Media Perpetuating the Anxieties of Society

Lets start off first by trying to understand what anxiety is. According to it is defined as:

  1. distress or uneasiness of mind caused by fear of danger or misfortune: He felt anxiety about the possible loss of his job.
  2. earnest but tense desire; eagerness: He had a keen anxiety to succeed in his work.
  3. Psychiatry. a state of apprehension and psychic tension occurring in some forms of mental disorder.
And what is the definition of Media? Once again has the short answer:
  1. a plural of medium.
  2. (usually used with a plural verb) the means of communication, as radio and television, newspapers, and magazines, that reach or influence people widely: The media are covering the speech tonight.
  3. pertaining to or concerned with such means: a job in media research.

So when I discuss how media is currently causing anxieties in society, I am referring to how it creates a sense of distress or uneasiness in the minds of those who are consuming a particular medium. I believe media as a form of communication can be incredibly volatile, both helpful and destructive depending on the intentions of the author. I do believe that people are, in the end, responsible for their own actions and reactions to what they have consumed, but without the initial spark a fire cannot grow and the media is indeed that spark.

That photo of you topless, drunk and passed out at the party you were at last night has now been spread around your university campus by someone who posted it up on twitter. Or that picture you posted on Tumbler to end a debate within your family is being featured on Ellen because you some how managed to spark a debate about it’s colour around the world. #Thedress

The phrase “a lie can travel halfway around the world while the truth is putting on it’s boots” (originally thought to have been quoted by Mark Twain, but its origins are still debated) with the new media formats that have been created or are just emerging, misinformation can be spread faster than it takes for those trying to get enough information to defend the truth to come up with a defense against it. By that point it is often too late and the damage caused can be quite severe.

Best example of this is the Anti-vax vs Vax argument. In 1998 Andrew Wakefield created a document that linked Autism with vaccines, this sparked many parents to then sue vaccine companies because they were suddenly of the belief that their child’s disorder was caused, not because of a birth abnormality, but the vaccination of that child. A.Wakefields document was proven to have been falsified, however the damage had been done. People are still skeptical of vaccines now and chose to keep believing that the document A.Wakefield had written was indeed the truth and Big Pharmaceutical companies had simply paid for the documents to be discredited and his medical licence removed. A huge number of parents refuse to vaccinate their children believing in this misinformation which has now resulted in the measles virus, something that had all but been eradicated, to be prolific again.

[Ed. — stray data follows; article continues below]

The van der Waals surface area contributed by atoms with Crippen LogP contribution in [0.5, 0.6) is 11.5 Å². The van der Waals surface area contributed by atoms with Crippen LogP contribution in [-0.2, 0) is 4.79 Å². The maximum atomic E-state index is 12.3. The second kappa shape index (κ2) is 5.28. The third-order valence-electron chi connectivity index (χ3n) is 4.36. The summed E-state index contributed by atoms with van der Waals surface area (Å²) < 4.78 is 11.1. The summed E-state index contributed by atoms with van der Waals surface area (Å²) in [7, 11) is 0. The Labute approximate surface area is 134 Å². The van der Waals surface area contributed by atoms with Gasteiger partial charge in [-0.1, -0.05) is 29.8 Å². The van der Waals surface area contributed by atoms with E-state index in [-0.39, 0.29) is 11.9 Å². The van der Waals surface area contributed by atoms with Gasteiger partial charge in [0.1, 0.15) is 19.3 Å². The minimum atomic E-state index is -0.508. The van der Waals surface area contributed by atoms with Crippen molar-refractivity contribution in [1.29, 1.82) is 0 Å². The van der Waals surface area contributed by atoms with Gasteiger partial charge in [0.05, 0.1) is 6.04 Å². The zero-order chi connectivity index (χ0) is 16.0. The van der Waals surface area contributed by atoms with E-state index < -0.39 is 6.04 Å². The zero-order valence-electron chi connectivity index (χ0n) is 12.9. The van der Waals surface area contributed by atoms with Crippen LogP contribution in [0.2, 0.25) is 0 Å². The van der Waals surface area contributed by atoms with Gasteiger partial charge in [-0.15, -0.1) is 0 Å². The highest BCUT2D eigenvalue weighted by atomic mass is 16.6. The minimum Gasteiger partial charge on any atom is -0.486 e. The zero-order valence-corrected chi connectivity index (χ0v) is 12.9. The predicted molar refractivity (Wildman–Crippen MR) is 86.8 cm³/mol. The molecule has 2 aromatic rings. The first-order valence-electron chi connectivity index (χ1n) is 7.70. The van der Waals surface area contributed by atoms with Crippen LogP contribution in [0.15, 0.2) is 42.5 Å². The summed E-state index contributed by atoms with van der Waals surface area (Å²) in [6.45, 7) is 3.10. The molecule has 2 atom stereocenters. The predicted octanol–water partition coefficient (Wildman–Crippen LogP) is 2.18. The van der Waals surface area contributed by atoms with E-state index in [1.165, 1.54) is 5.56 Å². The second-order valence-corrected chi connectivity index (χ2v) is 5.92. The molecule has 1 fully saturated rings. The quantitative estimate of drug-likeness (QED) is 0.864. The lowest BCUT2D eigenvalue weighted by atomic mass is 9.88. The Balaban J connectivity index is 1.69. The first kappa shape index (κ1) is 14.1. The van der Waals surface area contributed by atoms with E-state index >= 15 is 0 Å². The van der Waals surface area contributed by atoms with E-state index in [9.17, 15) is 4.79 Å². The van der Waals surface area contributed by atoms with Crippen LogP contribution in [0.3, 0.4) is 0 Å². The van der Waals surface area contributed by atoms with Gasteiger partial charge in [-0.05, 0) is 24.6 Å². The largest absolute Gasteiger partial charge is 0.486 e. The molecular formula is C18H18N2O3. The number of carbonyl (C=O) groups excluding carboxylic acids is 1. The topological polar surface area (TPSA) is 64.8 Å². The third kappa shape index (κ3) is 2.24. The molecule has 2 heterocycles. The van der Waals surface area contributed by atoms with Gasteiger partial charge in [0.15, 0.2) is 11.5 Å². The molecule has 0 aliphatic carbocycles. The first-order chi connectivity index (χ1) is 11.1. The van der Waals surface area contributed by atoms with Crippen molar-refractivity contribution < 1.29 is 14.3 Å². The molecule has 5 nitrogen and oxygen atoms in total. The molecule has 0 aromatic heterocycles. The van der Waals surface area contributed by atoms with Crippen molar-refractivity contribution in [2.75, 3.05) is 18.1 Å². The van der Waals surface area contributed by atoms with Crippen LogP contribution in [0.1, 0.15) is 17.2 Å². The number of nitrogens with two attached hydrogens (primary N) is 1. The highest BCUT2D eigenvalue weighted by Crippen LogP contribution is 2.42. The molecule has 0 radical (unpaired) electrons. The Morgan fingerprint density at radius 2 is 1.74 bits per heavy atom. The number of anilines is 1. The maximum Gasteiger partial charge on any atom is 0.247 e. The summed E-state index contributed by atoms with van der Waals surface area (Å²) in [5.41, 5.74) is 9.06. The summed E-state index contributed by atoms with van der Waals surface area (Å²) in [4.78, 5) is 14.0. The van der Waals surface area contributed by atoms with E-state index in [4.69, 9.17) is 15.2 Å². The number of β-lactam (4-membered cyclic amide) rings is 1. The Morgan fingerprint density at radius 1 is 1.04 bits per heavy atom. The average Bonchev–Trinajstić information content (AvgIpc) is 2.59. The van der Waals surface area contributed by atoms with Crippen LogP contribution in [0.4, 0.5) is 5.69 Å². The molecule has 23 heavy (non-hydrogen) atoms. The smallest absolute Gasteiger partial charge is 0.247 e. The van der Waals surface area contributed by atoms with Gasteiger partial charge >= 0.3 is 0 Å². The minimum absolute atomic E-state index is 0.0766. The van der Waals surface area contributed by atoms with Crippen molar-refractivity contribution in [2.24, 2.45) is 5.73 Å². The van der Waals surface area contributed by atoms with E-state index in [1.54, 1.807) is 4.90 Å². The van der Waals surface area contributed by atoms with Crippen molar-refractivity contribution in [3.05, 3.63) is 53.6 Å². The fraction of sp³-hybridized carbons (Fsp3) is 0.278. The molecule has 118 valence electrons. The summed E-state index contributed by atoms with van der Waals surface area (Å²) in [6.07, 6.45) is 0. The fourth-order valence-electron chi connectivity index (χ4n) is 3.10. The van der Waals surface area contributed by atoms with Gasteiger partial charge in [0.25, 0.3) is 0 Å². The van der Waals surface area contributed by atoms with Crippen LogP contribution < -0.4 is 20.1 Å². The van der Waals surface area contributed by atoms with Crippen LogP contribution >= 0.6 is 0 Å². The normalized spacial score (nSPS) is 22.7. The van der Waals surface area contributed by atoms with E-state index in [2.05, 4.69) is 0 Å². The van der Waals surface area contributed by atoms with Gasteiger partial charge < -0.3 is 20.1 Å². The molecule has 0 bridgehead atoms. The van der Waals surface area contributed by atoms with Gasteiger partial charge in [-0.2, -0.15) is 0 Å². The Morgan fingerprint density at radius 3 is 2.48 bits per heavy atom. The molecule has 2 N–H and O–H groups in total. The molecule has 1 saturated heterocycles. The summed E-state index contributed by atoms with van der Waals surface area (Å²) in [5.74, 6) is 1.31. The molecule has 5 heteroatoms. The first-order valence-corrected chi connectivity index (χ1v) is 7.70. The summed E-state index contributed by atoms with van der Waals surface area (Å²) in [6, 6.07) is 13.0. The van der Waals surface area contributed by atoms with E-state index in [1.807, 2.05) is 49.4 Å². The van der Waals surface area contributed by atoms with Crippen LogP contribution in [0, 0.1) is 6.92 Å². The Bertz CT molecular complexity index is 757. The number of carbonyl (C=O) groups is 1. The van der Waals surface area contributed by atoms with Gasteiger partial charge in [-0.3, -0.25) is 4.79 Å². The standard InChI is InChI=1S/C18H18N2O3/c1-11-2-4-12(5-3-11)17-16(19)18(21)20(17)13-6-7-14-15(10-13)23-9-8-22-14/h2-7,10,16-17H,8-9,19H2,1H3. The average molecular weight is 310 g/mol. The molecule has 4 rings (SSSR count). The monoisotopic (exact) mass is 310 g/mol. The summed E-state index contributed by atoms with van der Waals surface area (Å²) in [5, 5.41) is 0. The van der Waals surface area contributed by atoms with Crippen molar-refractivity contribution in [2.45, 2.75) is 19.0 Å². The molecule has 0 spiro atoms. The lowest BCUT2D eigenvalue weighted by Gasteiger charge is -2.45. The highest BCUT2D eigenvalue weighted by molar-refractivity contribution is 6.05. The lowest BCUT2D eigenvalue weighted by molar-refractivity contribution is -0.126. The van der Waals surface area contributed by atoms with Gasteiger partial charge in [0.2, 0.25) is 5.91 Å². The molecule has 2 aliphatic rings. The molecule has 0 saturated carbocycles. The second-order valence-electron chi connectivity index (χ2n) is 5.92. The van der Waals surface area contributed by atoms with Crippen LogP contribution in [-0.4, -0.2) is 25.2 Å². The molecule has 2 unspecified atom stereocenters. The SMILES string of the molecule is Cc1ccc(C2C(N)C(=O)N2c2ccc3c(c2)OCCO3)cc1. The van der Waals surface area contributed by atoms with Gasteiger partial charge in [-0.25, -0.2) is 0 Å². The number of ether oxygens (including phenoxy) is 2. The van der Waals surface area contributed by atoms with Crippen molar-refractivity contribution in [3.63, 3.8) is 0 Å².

Reporters covered the court cases on the news, celebrities came out in defence of the information believing their children to have suffered the same fate as many other children supposedly affected by vaccines. This in turn perpetuated the fears of parents who might not have heard of the “issues” that had arisen from the article A.Wakefield had written, because we all know once a celebrity believes it, it must be true, right? Now this is a very basic overview of what happened, if you would like a better version feel free to click here and read up more about A.Wakefield, or watch this clip here, here and here. The media did not force these people to stop vaccinating their children, but it was the reason the fear was implanted in their minds. So some of the blame must be directed at the media and the many sources that spread this information.

So does media create anxieties? Yes, it does. Is it responsible for the actions of those that consume it? To a certain degree, yes, it is partially responsible. People still have to take responsibility for their actions in the end as what they have read, seen or heard might have told them to do/say or not do/say something, but it has not completely taken all control away from them. So they are still responsible for what they do with the information. Ultimately a meme of a grumpy cat isn’t telling you to be grumpy all the time, but the idea is that you spread the meme around which is often what happens but it isn’t (I hope) going to encourage someone to go on a shooting sprie.


The naked man, available from

anxiety. (n.d.). Unabridged. Retrieved March 18 2015 Available from:

medium. (n.d.). Unabridged. Retrieved March 18 2015, Available from

The Ellen show Available from: [Mar 3 2015]

Wikipedia, the free encyclopedia Available from:

Jimmy Kimmel Live Feb 27 2015

PBS Newshour Available from [Feb 2 2015 ]

CNN Available from [Feb 2 2015]

the Grumpy Cat image, the available from:


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